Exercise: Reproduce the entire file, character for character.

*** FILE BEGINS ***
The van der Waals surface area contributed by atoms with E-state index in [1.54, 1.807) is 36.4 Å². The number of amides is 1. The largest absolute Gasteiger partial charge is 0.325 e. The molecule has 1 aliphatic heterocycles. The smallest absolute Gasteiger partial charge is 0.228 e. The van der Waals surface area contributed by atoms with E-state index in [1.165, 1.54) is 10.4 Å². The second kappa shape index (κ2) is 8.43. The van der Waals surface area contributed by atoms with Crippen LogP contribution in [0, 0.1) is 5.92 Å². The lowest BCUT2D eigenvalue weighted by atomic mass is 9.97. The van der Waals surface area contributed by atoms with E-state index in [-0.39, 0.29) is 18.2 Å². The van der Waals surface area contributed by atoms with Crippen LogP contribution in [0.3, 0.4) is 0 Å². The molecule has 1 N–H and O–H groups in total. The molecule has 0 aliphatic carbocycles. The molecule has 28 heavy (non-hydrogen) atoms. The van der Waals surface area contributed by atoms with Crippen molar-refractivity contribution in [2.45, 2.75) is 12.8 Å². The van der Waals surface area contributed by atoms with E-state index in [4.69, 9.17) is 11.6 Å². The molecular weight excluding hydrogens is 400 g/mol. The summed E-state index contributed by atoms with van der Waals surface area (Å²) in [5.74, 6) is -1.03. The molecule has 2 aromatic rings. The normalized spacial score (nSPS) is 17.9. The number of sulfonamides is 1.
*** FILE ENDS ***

The van der Waals surface area contributed by atoms with E-state index in [1.54, 1.807) is 36.4 Å². The number of amides is 1. The largest absolute Gasteiger partial charge is 0.325 e. The molecule has 1 aliphatic heterocycles. The smallest absolute Gasteiger partial charge is 0.228 e. The van der Waals surface area contributed by atoms with E-state index in [1.165, 1.54) is 10.4 Å². The second kappa shape index (κ2) is 8.43. The van der Waals surface area contributed by atoms with Crippen LogP contribution in [0, 0.1) is 5.92 Å². The lowest BCUT2D eigenvalue weighted by atomic mass is 9.97. The van der Waals surface area contributed by atoms with E-state index in [-0.39, 0.29) is 18.2 Å². The van der Waals surface area contributed by atoms with Crippen LogP contribution in [0.3, 0.4) is 0 Å². The molecule has 1 N–H and O–H groups in total. The molecule has 0 aliphatic carbocycles. The molecule has 28 heavy (non-hydrogen) atoms. The van der Waals surface area contributed by atoms with Crippen molar-refractivity contribution in [2.45, 2.75) is 12.8 Å². The van der Waals surface area contributed by atoms with E-state index in [4.69, 9.17) is 11.6 Å². The molecular weight excluding hydrogens is 400 g/mol. The summed E-state index contributed by atoms with van der Waals surface area (Å²) in [5.74, 6) is -1.03. The molecule has 2 aromatic rings. The normalized spacial score (nSPS) is 17.9. The number of sulfonamides is 1.